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Koreatown rapper Dumbfoundead tackles whitewashing in films




Rapper Dumbfoundead, whose real name is Jonathan Park, stands on the roof of his apartment building overlooking Koreatown
Rapper Dumbfoundead, whose real name is Jonathan Park, stands on the roof of his apartment building overlooking Koreatown
Photo: Stephen Hoffman
Rapper Dumbfoundead, whose real name is Jonathan Park, stands on the roof of his apartment building overlooking Koreatown
A scene from Dumbfounded's music video "Safe."
Screengrab via YouTube


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Korean-American rapper Jonathan Park, otherwise known by his stage name Dumbfoundead, recently released a video for his new single “Safe.”

Nothing out of the ordinary there, except this video was different: it went viral. In it he confronts Asian stereotypes and addresses whitewashing in Hollywood culture. 

Video: 'Safe' by Dumbfoundead

You can see him recast himself in lead roles from classic movies such as "Pulp Fiction" and "Indiana Jones." 

This has been an ongoing issue in the film industry and has sparked similar responses, like that of actor John Cho. The actor created his own social movement called #StarringJohnCho, a campaign that shows audiences what Hollywood would look like with an Asian-American actor playing a lead role.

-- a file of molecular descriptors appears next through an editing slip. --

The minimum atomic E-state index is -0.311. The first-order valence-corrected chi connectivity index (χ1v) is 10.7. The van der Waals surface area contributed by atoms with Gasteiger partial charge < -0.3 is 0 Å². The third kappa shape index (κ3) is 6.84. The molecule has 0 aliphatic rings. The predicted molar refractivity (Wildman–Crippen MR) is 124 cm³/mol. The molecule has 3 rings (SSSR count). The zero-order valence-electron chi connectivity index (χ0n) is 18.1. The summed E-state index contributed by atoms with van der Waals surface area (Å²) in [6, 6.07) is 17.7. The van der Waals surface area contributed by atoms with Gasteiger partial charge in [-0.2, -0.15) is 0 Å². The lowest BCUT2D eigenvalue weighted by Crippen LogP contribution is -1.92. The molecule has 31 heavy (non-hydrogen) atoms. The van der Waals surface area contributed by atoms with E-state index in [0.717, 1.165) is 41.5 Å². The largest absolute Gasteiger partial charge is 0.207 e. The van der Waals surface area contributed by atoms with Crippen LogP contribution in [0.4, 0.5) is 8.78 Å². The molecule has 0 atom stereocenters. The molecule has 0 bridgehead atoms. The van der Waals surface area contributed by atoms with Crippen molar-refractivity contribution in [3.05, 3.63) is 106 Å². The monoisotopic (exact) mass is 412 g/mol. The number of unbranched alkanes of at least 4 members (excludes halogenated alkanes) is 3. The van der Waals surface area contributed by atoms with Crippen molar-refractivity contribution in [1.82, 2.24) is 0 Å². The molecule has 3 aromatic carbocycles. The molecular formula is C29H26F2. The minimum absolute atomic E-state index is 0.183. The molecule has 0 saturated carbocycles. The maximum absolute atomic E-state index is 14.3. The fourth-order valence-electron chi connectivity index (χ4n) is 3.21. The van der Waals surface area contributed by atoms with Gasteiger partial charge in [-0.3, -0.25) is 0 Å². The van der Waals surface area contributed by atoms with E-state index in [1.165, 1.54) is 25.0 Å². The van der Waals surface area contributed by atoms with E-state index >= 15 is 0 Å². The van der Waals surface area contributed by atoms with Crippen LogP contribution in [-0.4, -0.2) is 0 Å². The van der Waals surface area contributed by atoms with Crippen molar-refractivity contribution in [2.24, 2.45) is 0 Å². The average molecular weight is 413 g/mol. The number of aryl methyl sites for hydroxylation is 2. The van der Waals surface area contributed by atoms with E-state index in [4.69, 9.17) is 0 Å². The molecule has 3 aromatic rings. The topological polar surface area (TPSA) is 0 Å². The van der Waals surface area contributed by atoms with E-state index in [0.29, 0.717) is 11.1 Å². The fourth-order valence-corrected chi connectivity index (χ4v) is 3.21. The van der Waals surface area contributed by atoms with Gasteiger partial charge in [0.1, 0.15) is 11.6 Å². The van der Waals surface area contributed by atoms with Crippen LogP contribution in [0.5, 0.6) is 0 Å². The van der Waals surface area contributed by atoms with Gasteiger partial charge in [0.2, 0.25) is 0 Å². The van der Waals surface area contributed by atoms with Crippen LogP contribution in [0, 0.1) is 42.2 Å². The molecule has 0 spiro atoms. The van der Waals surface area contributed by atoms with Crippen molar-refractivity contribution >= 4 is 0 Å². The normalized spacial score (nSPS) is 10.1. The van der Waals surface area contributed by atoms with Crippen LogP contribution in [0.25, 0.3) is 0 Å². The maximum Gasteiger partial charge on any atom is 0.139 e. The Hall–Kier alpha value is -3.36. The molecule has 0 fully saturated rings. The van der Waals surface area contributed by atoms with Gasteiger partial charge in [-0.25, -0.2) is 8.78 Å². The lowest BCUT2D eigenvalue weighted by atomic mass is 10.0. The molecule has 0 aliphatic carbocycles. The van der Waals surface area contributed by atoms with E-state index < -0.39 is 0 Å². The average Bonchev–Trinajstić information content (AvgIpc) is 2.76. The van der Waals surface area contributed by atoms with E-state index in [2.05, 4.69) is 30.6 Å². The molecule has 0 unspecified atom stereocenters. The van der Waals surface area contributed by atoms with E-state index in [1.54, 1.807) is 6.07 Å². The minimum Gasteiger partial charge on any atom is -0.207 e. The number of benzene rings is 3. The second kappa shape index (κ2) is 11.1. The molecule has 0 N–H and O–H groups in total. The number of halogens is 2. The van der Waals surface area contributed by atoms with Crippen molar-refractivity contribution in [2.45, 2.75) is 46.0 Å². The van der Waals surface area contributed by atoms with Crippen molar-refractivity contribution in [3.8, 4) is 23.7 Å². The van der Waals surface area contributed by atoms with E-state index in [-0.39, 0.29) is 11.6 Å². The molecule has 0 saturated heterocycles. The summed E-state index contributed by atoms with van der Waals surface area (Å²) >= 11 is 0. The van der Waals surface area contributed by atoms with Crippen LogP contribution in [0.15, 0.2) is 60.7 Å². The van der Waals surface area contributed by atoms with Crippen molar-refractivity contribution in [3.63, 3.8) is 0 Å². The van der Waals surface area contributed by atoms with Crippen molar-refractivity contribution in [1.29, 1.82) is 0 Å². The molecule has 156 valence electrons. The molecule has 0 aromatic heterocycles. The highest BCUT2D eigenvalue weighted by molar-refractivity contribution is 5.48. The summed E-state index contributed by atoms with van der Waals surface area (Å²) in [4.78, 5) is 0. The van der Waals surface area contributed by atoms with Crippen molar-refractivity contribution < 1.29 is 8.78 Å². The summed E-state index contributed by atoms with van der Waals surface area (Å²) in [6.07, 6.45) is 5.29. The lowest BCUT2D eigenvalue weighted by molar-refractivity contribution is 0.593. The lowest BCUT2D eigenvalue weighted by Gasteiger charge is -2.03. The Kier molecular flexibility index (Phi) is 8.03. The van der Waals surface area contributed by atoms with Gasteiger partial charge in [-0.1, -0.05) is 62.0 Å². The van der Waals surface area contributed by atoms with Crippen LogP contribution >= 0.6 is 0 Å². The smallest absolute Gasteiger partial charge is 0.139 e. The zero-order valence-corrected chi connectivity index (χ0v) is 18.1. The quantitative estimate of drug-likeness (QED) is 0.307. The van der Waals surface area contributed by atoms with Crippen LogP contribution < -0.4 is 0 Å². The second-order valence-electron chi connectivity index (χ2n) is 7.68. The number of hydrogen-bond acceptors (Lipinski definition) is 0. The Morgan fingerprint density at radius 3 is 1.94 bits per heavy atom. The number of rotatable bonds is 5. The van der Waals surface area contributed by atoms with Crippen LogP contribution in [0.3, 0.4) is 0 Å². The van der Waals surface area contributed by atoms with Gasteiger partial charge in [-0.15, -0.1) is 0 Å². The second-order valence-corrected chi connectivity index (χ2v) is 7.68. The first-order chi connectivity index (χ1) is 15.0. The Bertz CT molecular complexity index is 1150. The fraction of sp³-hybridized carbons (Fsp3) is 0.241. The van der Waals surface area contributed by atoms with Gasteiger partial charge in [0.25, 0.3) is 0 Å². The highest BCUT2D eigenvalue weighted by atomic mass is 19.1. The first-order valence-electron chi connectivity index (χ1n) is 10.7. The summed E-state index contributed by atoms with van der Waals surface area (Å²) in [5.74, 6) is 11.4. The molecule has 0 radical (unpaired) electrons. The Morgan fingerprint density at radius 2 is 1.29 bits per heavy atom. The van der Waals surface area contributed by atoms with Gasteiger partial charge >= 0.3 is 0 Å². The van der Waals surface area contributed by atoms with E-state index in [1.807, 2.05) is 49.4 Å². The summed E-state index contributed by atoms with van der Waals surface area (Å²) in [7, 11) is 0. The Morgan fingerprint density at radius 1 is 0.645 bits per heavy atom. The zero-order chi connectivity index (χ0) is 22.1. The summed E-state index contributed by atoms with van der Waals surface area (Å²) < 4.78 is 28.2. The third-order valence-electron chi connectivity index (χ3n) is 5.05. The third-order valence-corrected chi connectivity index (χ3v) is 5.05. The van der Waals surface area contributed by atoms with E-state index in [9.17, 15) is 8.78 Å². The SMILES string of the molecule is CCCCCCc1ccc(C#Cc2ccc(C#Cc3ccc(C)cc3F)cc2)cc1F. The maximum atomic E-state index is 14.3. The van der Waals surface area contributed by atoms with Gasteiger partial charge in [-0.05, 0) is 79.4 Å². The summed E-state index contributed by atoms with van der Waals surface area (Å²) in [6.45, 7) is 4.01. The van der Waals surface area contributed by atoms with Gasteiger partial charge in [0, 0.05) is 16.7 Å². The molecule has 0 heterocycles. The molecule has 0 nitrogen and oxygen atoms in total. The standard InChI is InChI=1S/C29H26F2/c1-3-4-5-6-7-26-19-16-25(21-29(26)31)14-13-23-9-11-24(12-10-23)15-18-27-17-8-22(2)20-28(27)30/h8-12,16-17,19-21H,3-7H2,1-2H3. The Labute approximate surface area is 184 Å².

Interview highlights: 

On the video going viral:

"When we discussed the concept of it, I knew it was going to grab some attention. But I didn't think it was going to get this much love, especially from the film blog world, the cultural blogs because obviously it's a music video first of all. It's a rap song, too. But yeah, just the way it kind of reached out all over from tech blogs to film blogs, cultural blogs, people were really drawn to it. And the Asian-American community like really supported it crazy. I had all these Asian-American actors that I recognize from different films and TV shows retweeting it and it was crazy to see that."

Reaction from Asian-American community: 

"I think they related to it and they kind of felt that frustration. I can tell when they retweeted it, they wrote comments like 'Yes, this is exactly how we've been feeling for years.' I think this is a topic that's kind of been going on for years. It's nothing new. It's just that that conversation has kind of been brought back to the light. And this was just kind of like my addition to the conversation and I think the song was kind of like the tipping point of that."

On being a Korean rapper, a Korean-American rapper or a rapper who's Korean:

"I think [the media] could've been a little more specific about specifying Korean-American, at least, because that's what I am. The main reason I wanted them to specify like Korean-American, most importantly for me, is that it's two different experiences. The Asian experience compared to the Asian-American experience. That gets confused a lot, I think, in the media, too. And the artists, too, because hip-hop in Asia is blowing up. There's a lot of rappers coming out of there, but it's completely two different things. I like to really talk about the Asian-American experience in my music, and we're the ones that are coming up, doing our thing, and kind of having to share these stories or really answer to a lot of things that get brought up about the experience in America so I always want to specify that. You know, that it's the Asian-American experience."